May 13, 2014

Olsen, Paul
Dinosaurs and the History of Life

Please keep in mind that this review is more than 5 years old.

Note: This review is from Spring 2013 course.

One of the more interesting professors at Columbia. Professor Olsen is a great lecturer and goes over quite a bit of material in each lecture. He's passionate about what he teaches and it's always good when a professor enjoys the material that he's teaching.

Fortunately, I had an interest in dinosaurs from childhood which made class more interesting. However, Class will get boring especially for those just using this as a science requirement. No matter which way you slice it, fossils will be fossils and if you don't have the interest in it in the first place, it'll be tough to pay attention in class. If you choose to give your iclicker (used once every class for participation) to a friend and skip all the lectures, you'll have your work cut out for you during your final. It's certainly doable, but you'll need to cram like hell. The cladograms, bone anatomies, and fossil theories seem endless but it is certainly possible to cram for, especially since Olsen provides a practice exam. Pay attention to this, as many questions are repeated on the final.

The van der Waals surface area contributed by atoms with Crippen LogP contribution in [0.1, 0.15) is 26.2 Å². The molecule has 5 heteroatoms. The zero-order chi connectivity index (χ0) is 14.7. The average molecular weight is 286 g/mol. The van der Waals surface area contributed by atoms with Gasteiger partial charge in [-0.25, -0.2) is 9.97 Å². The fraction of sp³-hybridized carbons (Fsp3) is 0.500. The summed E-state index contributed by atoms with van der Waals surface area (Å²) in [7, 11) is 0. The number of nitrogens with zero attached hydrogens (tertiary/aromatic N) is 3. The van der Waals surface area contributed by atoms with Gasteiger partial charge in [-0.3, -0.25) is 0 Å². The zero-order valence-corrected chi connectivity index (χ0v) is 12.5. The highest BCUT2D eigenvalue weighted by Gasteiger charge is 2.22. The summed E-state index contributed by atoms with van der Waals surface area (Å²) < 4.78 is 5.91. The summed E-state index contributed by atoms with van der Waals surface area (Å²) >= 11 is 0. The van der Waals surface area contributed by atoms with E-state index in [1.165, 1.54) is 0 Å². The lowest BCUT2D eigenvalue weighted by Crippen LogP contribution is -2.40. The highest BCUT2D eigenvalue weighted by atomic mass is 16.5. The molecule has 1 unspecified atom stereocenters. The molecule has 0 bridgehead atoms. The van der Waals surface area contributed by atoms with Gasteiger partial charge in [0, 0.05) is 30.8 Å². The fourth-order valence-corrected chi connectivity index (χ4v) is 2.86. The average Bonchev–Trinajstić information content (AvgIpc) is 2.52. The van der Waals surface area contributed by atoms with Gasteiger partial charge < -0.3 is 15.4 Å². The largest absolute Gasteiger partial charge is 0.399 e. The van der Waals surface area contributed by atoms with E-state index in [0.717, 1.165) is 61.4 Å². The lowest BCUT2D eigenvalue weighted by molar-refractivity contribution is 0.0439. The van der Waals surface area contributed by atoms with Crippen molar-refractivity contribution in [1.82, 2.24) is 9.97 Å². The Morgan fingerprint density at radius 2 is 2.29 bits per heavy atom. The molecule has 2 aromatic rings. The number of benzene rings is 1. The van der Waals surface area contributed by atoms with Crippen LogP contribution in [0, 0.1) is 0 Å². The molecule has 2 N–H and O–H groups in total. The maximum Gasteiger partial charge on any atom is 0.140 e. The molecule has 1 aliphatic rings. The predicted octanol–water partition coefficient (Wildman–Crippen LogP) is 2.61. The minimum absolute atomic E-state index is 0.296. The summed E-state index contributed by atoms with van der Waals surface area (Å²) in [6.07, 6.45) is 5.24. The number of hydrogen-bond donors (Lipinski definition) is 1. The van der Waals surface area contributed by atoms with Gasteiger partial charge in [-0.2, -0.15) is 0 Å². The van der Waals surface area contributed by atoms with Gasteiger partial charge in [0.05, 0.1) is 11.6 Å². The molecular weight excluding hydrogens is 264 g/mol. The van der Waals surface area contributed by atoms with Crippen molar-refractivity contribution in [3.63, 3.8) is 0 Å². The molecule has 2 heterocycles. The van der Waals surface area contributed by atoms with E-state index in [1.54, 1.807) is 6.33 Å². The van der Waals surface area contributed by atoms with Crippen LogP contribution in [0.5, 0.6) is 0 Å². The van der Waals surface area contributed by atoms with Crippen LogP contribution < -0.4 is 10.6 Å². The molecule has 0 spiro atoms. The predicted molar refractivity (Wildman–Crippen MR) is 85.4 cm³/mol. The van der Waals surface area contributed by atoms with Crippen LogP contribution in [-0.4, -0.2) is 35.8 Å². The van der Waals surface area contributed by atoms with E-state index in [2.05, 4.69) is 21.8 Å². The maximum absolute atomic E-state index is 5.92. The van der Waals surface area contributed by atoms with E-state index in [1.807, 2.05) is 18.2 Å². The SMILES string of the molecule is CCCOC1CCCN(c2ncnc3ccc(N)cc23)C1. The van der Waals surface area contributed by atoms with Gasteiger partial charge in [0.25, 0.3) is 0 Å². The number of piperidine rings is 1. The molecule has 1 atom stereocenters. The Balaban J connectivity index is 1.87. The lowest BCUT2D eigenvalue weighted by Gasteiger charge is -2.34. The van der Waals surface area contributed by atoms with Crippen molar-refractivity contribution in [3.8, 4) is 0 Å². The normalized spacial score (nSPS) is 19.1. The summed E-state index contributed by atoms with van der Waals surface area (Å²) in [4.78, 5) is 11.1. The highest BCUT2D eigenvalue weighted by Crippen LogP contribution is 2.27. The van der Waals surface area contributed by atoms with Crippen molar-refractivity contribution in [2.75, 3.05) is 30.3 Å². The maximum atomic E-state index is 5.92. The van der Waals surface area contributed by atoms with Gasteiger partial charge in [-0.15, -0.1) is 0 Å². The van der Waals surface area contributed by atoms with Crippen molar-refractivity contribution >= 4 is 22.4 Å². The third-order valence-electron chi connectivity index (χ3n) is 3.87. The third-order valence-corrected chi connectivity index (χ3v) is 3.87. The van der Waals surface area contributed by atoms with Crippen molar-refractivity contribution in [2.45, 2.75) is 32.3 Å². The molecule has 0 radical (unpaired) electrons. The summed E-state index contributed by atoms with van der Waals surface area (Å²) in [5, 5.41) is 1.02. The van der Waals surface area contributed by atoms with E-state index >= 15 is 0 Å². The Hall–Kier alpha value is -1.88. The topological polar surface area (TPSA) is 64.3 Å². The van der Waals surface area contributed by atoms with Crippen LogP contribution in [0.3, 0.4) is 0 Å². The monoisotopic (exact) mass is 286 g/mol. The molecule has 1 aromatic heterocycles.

Outside of the final (no midterm), there is a research paper that needs to be done on your topic of choice. Generally this is pretty flexible, as long as it relates to dinosaurs in some way. The paper was graded twice, with the second grading being the final grade. The first drafts were graded exceptionally harshly, but if your final grade was higher than it would replace the first draft grade. It's not something you attempt the night before, so keep that in mind.

Bottom line, if you have an interest in dinosaurs, by all means take this class. Olsen is very receptive to fielding questions during lecture. If you're just taking this a science req, that's fine, you'll probably have to cram like crazy for the final memorizing a bunch of dinosaurs and cladograms that you'll probably forget after the exam. But as long as you'll study, you'll do well. Just remember those iclickers...


One 10ish page research paper and 1 final. Final was very much like the practice exam distributed in class: T/F, Multiple Choice, Short Answer, etc.